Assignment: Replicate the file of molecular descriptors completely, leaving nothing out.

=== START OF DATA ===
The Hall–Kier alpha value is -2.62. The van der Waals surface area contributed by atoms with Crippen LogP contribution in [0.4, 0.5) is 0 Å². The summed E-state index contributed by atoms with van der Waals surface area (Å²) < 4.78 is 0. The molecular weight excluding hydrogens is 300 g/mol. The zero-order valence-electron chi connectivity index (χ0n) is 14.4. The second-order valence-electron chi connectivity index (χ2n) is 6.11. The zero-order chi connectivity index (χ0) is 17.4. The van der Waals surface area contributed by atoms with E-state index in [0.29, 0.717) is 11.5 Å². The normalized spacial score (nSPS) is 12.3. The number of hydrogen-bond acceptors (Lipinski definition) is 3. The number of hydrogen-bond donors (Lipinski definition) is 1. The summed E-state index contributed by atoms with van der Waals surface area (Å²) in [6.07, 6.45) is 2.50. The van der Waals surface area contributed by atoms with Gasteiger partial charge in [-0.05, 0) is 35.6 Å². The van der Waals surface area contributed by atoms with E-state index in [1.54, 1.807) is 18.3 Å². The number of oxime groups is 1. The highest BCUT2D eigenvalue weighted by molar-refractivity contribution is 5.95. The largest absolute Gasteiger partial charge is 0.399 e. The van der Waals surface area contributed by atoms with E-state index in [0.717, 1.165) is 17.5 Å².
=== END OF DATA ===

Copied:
The Hall–Kier alpha value is -2.62. The van der Waals surface area contributed by atoms with Crippen LogP contribution in [0.4, 0.5) is 0 Å². The summed E-state index contributed by atoms with van der Waals surface area (Å²) < 4.78 is 0. The molecular weight excluding hydrogens is 300 g/mol. The zero-order valence-electron chi connectivity index (χ0n) is 14.4. The second-order valence-electron chi connectivity index (χ2n) is 6.11. The zero-order chi connectivity index (χ0) is 17.4. The van der Waals surface area contributed by atoms with E-state index in [0.29, 0.717) is 11.5 Å². The normalized spacial score (nSPS) is 12.3. The number of hydrogen-bond acceptors (Lipinski definition) is 3. The number of hydrogen-bond donors (Lipinski definition) is 1. The summed E-state index contributed by atoms with van der Waals surface area (Å²) in [6.07, 6.45) is 2.50. The van der Waals surface area contributed by atoms with Gasteiger partial charge in [-0.05, 0) is 35.6 Å². The van der Waals surface area contributed by atoms with E-state index in [1.54, 1.807) is 18.3 Å². The number of oxime groups is 1. The highest BCUT2D eigenvalue weighted by molar-refractivity contribution is 5.95. The largest absolute Gasteiger partial charge is 0.399 e. The van der Waals surface area contributed by atoms with E-state index in [0.717, 1.165) is 17.5 Å².